One of the most interesting parts of the unusually long chief executive commentary attached to Times Media Group’s results for financial 2013 was the “editorial” section under the heading “Looking forward”.
In it, Andrew Bonamour touches on a little-explored reason for the print media losing readers. It has nothing to do with fast-moving technological changes and everything to do with the fact that we, in the media industry, might be boring readers.
Of course, Bonamour does not use the B word. Instead, he refers to the increasing bias towards news of political interest “often catering to the political elite at the expense of the more varied interests of readers in our target market”.
This trend reached its nadir in the run-up to the ANC Mangaung conference last year, he says, “when tens of thousands of column centimetres were devoted to stories leaked by one or other of the competing factions”.
Then comes the killer part of Bonamour’s comment: “Very few of the stories were either accurate or insightful, and even fewer were of interest to ordinary citizens. It is, therefore, no wonder that this period was characterised by an alarming slump in newspaper circulation overall.”
Some cynics might say Bonamour was encouraged to take this stance by the prospect of losing valuable government advertising, rather as other media proprietors have talked about the need for more sunshine journalism.
But the reality is that amid all the hand-wringing and grim tales of the demise of the traditional media, few people within the industry have raised the possibility that we are fading is because we are not providing what the market wants, regardless of whether it is delivered on a smartphone or on paper.
And then there’s Bonamour’s comment about the need to cut about R12 million of editorial costs from BDFM’s R100m editorial budget. That will be stressful. page 20
ANC MP Freddie Adams asked Public Enterprises Minister Malusi Gigaba in a written question whether his department had looked at the possible socioeconomic implications regarding the delays in the completion of the Medupi power station.
“If not, what is the position in this regard; if so, what are the relevant details?” was the standard question format. He also asked whether the minister’s department was taking any further steps to ensure that the building of the power station was completed; if not, why not; if so, what were the time frames and what were the recouping costs of further delays?
Gigaba’s answer was that Medupi was scheduled “to install additional capacity in the currently constrained electricity supply system in order to ensure continued investment and growth in the economy”.
While the demand for electricity had reduced “due to the economic slowdown, the impact of the delay in completing Medupi will be apparent if the economic recovery precedes recovery in [the] project schedule to ensure the earliest possible delivery of electricity from the power station”. Eskom, he pledged, was undertaking steps to limit further delays to the project.
The department had tasked the Eskom board to establish a sub-committee that would focus on close monitoring of the current Eskom build programme at Medupi – as well as the other coal-fired power station, Kusile, and the hydroelectric pump storage plant, Ingula – so as to ensure completion “within approved timeframes”, the minister said. “The board will follow contractual mechanisms to recoup costs from defaulting contractors.”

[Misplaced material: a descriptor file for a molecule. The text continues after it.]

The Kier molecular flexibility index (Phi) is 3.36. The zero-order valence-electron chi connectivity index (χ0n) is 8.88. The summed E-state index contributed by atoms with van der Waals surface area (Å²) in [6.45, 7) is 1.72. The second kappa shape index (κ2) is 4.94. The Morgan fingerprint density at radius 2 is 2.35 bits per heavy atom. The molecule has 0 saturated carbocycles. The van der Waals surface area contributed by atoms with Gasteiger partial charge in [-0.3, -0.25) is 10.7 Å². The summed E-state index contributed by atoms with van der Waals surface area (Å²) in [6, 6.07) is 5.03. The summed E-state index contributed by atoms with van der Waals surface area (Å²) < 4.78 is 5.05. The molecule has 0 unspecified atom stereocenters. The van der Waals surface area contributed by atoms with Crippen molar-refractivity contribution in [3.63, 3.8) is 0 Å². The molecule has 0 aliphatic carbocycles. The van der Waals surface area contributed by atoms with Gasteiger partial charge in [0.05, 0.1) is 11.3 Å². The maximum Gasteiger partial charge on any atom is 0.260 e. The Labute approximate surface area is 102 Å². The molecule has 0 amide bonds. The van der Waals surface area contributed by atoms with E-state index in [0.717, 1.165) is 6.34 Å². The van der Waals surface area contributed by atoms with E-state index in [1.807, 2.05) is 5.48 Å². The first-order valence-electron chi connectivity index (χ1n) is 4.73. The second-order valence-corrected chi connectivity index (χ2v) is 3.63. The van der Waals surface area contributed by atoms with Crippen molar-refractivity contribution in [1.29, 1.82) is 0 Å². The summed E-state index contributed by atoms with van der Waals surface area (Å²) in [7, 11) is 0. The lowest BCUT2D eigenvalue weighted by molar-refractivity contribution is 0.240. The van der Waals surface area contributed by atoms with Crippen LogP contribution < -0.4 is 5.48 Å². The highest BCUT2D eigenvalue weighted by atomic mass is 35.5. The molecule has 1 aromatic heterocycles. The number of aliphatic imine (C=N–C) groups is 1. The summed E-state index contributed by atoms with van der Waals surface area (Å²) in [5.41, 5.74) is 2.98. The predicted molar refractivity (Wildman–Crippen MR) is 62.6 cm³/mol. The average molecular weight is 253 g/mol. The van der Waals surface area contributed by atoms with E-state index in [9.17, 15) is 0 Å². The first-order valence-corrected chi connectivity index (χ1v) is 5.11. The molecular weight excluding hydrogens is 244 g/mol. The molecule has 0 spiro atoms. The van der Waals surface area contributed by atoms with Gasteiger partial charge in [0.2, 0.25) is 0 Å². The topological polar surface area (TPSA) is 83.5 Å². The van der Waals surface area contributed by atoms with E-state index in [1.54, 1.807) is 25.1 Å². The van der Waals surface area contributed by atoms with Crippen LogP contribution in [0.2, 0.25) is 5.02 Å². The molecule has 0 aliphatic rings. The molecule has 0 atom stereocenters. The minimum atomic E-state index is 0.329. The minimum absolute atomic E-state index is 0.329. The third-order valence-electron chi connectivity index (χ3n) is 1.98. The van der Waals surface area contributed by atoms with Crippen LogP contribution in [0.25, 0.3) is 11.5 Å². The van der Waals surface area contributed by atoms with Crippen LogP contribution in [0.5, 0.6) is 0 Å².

It seems like a case of the government quietly hoping the economy won’t suddenly take off, because Eskom would be caught short and it may trigger blackouts. Not something it wants to contemplate in the run-up to a national election.
The African Christian Democratic Party (ACDP) has welcomed the forensic investigation called by Trade and Industry Minister Rob Davies into the National Empowerment Fund’s (NEF’s) chief executive Philisiwe Mthethwa – the wife of Police Minister Nathi Mthethwa – following allegations of fraud and corruption.
The NEF’s board on Friday released a statement confirming an investigation would be conducted by Deloitte. Two other NEF employees are also part of the probe.
ACDP parliamentary leader Wayne Thring reported that the decision to hold an investigation was triggered after the Department of Trade and Industry received an anonymous tip-off. The fund came under the spotlight last month when it emerged that Mthethwa had granted businesswoman Khanyi Dhlomo a R34 million loan to open the luxury boutique, Luminance, in Hyde Park, Johannesburg. It also emerged that the fund approved a R9.8m loan to a company allegedly owned by Mthethwa’s brother, Nkanyiso Buthelezi. Thring reported that three years on “not a cent has been repaid. Last week, it came to light that the fund wrote off R290m last year”.
Thring said the loan to Luminance had created “a stir” – largely because the NEF’s funding intended to empower people rather than benefit rich people – “but these new allegations of family members being awarded funds of close to R10m is a real cause for concern”.
The ACDP said it was cautiously optimistic that the writing off of nearly R300m would come under the microscope during the investigation.
“It must be stressed that the NEF was established to assist budding South African entrepreneurs who could prove that their business plans were viable and that they would be able to repay the loans given to them. The fact that close to R300m has been lost also brings the process of fund allocation into question.”
Thring, who recently joined the benches of parliament, sure is making some telling points.
Edited by Peter DeIonno. With contributions from Ann Crotty and Donwald Pressly.